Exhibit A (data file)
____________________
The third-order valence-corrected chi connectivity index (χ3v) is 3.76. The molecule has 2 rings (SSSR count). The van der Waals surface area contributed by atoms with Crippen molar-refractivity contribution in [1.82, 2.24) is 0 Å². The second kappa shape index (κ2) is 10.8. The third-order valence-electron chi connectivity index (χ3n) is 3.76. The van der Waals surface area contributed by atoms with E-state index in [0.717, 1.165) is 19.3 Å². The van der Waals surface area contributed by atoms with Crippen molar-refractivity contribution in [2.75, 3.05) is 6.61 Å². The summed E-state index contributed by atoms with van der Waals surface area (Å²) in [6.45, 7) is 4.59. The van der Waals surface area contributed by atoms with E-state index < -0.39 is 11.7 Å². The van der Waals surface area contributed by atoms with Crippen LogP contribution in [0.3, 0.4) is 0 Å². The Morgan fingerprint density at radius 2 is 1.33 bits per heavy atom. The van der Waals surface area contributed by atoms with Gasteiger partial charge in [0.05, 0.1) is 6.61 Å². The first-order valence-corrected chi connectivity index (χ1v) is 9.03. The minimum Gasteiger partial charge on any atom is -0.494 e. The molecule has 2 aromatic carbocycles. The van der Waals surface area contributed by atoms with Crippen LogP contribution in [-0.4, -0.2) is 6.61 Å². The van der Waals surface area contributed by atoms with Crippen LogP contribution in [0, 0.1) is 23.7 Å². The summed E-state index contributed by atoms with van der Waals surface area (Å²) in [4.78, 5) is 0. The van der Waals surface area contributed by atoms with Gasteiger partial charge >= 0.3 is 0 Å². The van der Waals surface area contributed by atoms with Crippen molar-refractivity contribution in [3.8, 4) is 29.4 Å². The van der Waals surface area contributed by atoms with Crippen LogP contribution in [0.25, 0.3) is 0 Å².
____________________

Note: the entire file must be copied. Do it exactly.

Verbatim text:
The third-order valence-corrected chi connectivity index (χ3v) is 3.76. The molecule has 2 rings (SSSR count). The van der Waals surface area contributed by atoms with Crippen molar-refractivity contribution in [1.82, 2.24) is 0 Å². The second kappa shape index (κ2) is 10.8. The third-order valence-electron chi connectivity index (χ3n) is 3.76. The van der Waals surface area contributed by atoms with E-state index in [0.717, 1.165) is 19.3 Å². The van der Waals surface area contributed by atoms with Crippen molar-refractivity contribution in [2.75, 3.05) is 6.61 Å². The summed E-state index contributed by atoms with van der Waals surface area (Å²) in [6.45, 7) is 4.59. The van der Waals surface area contributed by atoms with E-state index < -0.39 is 11.7 Å². The van der Waals surface area contributed by atoms with Crippen LogP contribution in [0.3, 0.4) is 0 Å². The Morgan fingerprint density at radius 2 is 1.33 bits per heavy atom. The van der Waals surface area contributed by atoms with Gasteiger partial charge in [0.05, 0.1) is 6.61 Å². The first-order valence-corrected chi connectivity index (χ1v) is 9.03. The minimum Gasteiger partial charge on any atom is -0.494 e. The molecule has 2 aromatic carbocycles. The van der Waals surface area contributed by atoms with Crippen LogP contribution in [-0.4, -0.2) is 6.61 Å². The van der Waals surface area contributed by atoms with Crippen LogP contribution in [0, 0.1) is 23.7 Å². The summed E-state index contributed by atoms with van der Waals surface area (Å²) in [4.78, 5) is 0. The van der Waals surface area contributed by atoms with Gasteiger partial charge >= 0.3 is 0 Å². The van der Waals surface area contributed by atoms with Crippen molar-refractivity contribution in [3.8, 4) is 29.4 Å². The van der Waals surface area contributed by atoms with Crippen LogP contribution in [0.25, 0.3) is 0 Å².